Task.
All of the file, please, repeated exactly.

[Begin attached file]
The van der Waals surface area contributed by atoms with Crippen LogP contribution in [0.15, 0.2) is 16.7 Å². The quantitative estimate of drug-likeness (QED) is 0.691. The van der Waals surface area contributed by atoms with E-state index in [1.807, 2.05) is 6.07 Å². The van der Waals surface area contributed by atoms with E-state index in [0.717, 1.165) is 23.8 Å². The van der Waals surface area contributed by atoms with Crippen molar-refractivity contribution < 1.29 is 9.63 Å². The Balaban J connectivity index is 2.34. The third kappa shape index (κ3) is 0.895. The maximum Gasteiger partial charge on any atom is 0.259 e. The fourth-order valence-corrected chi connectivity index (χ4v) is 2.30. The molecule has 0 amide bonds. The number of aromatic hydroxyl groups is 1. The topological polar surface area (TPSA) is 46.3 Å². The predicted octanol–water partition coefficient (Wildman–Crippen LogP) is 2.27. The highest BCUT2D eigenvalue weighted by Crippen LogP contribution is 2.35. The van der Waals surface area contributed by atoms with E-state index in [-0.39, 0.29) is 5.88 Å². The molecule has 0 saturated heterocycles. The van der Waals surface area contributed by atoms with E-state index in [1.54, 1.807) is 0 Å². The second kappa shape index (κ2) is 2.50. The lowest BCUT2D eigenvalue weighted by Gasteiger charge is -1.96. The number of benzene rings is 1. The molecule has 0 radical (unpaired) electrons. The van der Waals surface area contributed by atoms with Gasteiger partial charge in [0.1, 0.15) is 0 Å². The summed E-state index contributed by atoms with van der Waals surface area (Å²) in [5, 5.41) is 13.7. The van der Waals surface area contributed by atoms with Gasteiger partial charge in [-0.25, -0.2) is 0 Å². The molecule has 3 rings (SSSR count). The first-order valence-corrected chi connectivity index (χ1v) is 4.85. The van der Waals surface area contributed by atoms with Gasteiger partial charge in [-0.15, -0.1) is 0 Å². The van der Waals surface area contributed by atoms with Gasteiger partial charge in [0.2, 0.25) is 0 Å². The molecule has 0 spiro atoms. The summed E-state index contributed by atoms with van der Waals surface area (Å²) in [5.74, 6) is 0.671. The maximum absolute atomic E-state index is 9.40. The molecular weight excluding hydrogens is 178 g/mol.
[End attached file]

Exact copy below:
The van der Waals surface area contributed by atoms with Crippen LogP contribution in [0.15, 0.2) is 16.7 Å². The quantitative estimate of drug-likeness (QED) is 0.691. The van der Waals surface area contributed by atoms with E-state index in [1.807, 2.05) is 6.07 Å². The van der Waals surface area contributed by atoms with E-state index in [0.717, 1.165) is 23.8 Å². The van der Waals surface area contributed by atoms with Crippen molar-refractivity contribution < 1.29 is 9.63 Å². The Balaban J connectivity index is 2.34. The third kappa shape index (κ3) is 0.895. The maximum Gasteiger partial charge on any atom is 0.259 e. The fourth-order valence-corrected chi connectivity index (χ4v) is 2.30. The molecule has 0 amide bonds. The number of aromatic hydroxyl groups is 1. The topological polar surface area (TPSA) is 46.3 Å². The predicted octanol–water partition coefficient (Wildman–Crippen LogP) is 2.27. The highest BCUT2D eigenvalue weighted by Crippen LogP contribution is 2.35. The van der Waals surface area contributed by atoms with E-state index in [-0.39, 0.29) is 5.88 Å². The molecule has 0 saturated heterocycles. The van der Waals surface area contributed by atoms with E-state index in [1.54, 1.807) is 0 Å². The second kappa shape index (κ2) is 2.50. The lowest BCUT2D eigenvalue weighted by Gasteiger charge is -1.96. The number of benzene rings is 1. The molecule has 0 radical (unpaired) electrons. The van der Waals surface area contributed by atoms with Gasteiger partial charge in [0.1, 0.15) is 0 Å². The summed E-state index contributed by atoms with van der Waals surface area (Å²) in [5, 5.41) is 13.7. The van der Waals surface area contributed by atoms with Gasteiger partial charge in [-0.25, -0.2) is 0 Å². The molecule has 3 rings (SSSR count). The first-order valence-corrected chi connectivity index (χ1v) is 4.85. The van der Waals surface area contributed by atoms with Gasteiger partial charge in [-0.15, -0.1) is 0 Å². The van der Waals surface area contributed by atoms with Gasteiger partial charge in [0.2, 0.25) is 0 Å². The molecule has 0 spiro atoms. The summed E-state index contributed by atoms with van der Waals surface area (Å²) in [5.74, 6) is 0.671. The maximum absolute atomic E-state index is 9.40. The molecular weight excluding hydrogens is 178 g/mol.